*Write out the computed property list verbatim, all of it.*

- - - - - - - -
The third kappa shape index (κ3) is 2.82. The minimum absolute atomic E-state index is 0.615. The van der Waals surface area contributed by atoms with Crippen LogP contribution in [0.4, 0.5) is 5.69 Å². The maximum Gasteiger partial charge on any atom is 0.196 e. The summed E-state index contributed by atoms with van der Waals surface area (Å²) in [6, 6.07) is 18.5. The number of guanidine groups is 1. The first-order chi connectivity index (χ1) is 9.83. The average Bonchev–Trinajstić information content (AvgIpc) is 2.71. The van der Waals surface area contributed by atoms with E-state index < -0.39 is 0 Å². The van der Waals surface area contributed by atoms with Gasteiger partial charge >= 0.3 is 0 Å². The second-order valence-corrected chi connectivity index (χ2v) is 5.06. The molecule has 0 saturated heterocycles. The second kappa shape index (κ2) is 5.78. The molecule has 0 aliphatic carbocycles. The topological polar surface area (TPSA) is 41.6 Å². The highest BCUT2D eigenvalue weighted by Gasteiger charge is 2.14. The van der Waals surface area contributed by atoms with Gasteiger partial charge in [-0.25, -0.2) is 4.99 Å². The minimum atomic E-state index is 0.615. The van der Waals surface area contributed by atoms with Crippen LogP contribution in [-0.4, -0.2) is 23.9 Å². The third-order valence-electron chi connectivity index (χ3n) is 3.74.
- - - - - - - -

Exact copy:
The third kappa shape index (κ3) is 2.82. The minimum absolute atomic E-state index is 0.615. The van der Waals surface area contributed by atoms with Crippen LogP contribution in [0.4, 0.5) is 5.69 Å². The maximum Gasteiger partial charge on any atom is 0.196 e. The summed E-state index contributed by atoms with van der Waals surface area (Å²) in [6, 6.07) is 18.5. The number of guanidine groups is 1. The first-order chi connectivity index (χ1) is 9.83. The average Bonchev–Trinajstić information content (AvgIpc) is 2.71. The van der Waals surface area contributed by atoms with E-state index < -0.39 is 0 Å². The van der Waals surface area contributed by atoms with Gasteiger partial charge >= 0.3 is 0 Å². The second-order valence-corrected chi connectivity index (χ2v) is 5.06. The molecule has 0 saturated heterocycles. The second kappa shape index (κ2) is 5.78. The molecule has 0 aliphatic carbocycles. The topological polar surface area (TPSA) is 41.6 Å². The highest BCUT2D eigenvalue weighted by Gasteiger charge is 2.14. The van der Waals surface area contributed by atoms with Gasteiger partial charge in [-0.25, -0.2) is 4.99 Å². The minimum atomic E-state index is 0.615. The van der Waals surface area contributed by atoms with Crippen LogP contribution in [-0.4, -0.2) is 23.9 Å². The third-order valence-electron chi connectivity index (χ3n) is 3.74.